Press Box Article

NYC Marathon Ponders License Sales for Permanent Entry in Race

Mason Levinson and Scott Soshnick



Friday, October 31, 2008

First came personal seat licenses. Next may be personal feet licenses in the New York City Marathon.

Organizers of the annual marathon were among those interested in the online auction of PSLs by the New York Jets for the team's new football stadium and may adapt the idea to race entries.

``We watched that with some attention,'' Race Director Mary Wittenberg said in an interview that will air Nov. 1 on Bloomberg's ``On the Ball'' radio program. ``You can see how it could make sense to give someone the opportunity to buy a so- called `seat' in the marathon for life. It's something interesting for us to consider.''

The Jets raised $16 million over nine days ending Oct. 27, auctioning 620 lifetime seat licenses that allow rights holders the opportunity to buy season tickets. They and the New York Giants are selling the licenses, for most seats, to raise capital for their new, $1.6 billion National Football League stadium.

The Jets' waiting list of 10,500 is about one-fifth as long as the number of marathon applicants who were turned down for this year's event, which will be run Nov. 2.

The 26.2-mile (42.2-kilometer) five-borough race received more than 104,600 applications -- a record -- and fields about 39,000-40,000 runners.

The ``sky-high'' demand has Wittenberg, the president and chief executive officer of the race coordinator, the New York Road Runners, wondering about new ways to raise money so the not-for-profit club can increase awareness of the sport and opportunities to participate in running.

`Maximize Interest'

``We turned away over 55,000 people,'' Wittenberg said. ``We don't have more seats but we find ways to maximize the interest in those seats to benefit the organization and our overall efforts to get people running.''

Wittenberg didn't say how many spots might be auctioned or sold, or how much they might cost.

Currently, the only way for U.S. runners to gain guaranteed race entry -- and not hope for the best in a lottery -- is to either run in nine Road Runners races the prior year; participate in a charity program set up by the club; gain automatic entry as a 15-year race veteran; be denied entry the three previous years; or run a qualifying time as an elite runner.

International runners may also purchase a ``marathon package'' through the Road Runners' travel partner to gain automatic entry.

Race Bib

Ownership of a lifetime race bib would give individuals a piece of New York's athletic tradition, and could also interest businesses seeking incentives for clientele, running clubs, or even families looking to pass down the sport through the generations.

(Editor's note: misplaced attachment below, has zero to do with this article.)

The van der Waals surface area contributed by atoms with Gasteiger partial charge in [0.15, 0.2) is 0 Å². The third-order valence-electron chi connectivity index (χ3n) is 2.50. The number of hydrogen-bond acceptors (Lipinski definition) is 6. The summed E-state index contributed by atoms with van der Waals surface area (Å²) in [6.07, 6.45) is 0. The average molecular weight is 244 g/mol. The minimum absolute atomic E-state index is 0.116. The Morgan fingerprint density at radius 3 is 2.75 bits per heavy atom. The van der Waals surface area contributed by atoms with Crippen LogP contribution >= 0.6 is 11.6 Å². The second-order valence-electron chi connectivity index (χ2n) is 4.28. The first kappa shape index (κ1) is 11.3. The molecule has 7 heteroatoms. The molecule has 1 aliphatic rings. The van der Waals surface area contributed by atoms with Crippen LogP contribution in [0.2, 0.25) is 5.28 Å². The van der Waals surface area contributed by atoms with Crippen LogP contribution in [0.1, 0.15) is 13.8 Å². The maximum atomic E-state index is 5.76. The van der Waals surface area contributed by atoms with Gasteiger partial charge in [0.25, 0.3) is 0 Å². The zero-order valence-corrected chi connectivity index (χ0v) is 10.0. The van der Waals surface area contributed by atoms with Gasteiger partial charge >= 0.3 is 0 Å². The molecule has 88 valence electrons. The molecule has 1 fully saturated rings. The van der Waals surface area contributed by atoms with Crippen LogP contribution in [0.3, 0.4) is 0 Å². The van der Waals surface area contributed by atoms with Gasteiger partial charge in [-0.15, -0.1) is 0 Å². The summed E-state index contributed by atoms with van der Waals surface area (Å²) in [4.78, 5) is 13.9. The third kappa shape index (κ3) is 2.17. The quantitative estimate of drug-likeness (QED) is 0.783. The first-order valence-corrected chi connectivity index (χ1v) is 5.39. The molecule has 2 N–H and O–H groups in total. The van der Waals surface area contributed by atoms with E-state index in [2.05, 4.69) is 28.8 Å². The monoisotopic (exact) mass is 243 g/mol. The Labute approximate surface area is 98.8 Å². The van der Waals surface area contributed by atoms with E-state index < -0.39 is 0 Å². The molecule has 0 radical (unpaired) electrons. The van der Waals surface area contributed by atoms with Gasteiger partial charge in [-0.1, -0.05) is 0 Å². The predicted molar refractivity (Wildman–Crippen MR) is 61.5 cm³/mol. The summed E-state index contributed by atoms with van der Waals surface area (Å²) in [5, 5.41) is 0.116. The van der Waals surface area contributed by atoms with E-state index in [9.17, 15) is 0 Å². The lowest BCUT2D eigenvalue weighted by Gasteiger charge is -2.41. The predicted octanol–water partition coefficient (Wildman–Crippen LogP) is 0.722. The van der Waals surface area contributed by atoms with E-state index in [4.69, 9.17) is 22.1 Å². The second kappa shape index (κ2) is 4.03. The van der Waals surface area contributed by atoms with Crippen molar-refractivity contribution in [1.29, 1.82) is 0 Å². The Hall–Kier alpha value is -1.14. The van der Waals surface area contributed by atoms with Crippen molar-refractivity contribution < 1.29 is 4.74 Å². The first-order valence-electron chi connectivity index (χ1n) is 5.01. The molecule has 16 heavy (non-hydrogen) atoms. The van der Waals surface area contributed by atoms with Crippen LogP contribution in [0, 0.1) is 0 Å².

``It's a fantastic idea,'' says Kyle Burks, president of seat-license reseller ``It definitely would generate additional revenue for them and there are consumers who would be very interested in this product. The NYC Marathon would be just filling the demand that already exists.''

Burks said seat licenses, which have been sold to raise stadium capital in all four major U.S. sports, can be applied to almost any attendance-driven event, and also be sold for prime spectator locations at the race. The only other participatory licenses he could think of were seats on the New York Stock Exchange.

``I actually spoke to a church one time that was thinking of doing PSLs,'' he said. ``The first 10 rows, the most elite seats.''

Front Runner

While a New York City Marathon license likely won't bring a runner to the front of the race, it would ensure entry for those who consider running a religion.

With that entry this weekend would be a chance to cover the same ground as Britain's Paula Radcliffe and Kenya's Martin Lel, who won the New York race last year for the second time each. Hendrick Ramaala, the 2004 champion from South Africa, and Paul Tergat, the 2005 winner from Kenya, also will be in the field.

If the Road Runners do opt to sell race licenses, how they are constructed would play a large role in their value.

``It will be interesting, like a taxicab medallion, to see if it's transferable,'' said Tom Byrnes, a 62-year-old semi- retired guidance counselor from Brooklyn, who is a member of the Prospect Park Track Club.

If the Road Runners opted to sell transferable lifetime bibs, it may also create a secondary market for them, raising the price they could garner during an initial sale. Currently, race bibs cannot be transferred to non-registered runners.

Stadium seat licenses have drawn criticism by sports fans who can't afford the cost, and race entry licenses could take spots from those already seeking luck in the lottery.

Byrnes, who has run more than a dozen New York City Marathons, says it would be worth it if the plan raised money to promote the sport.

``If the money goes to the foundation, it's a no-brainer,'' he said. ``It's a way that the Road Runner organization can engender money for that particular cause, and that I would have to back, like motherhood and apple pie.''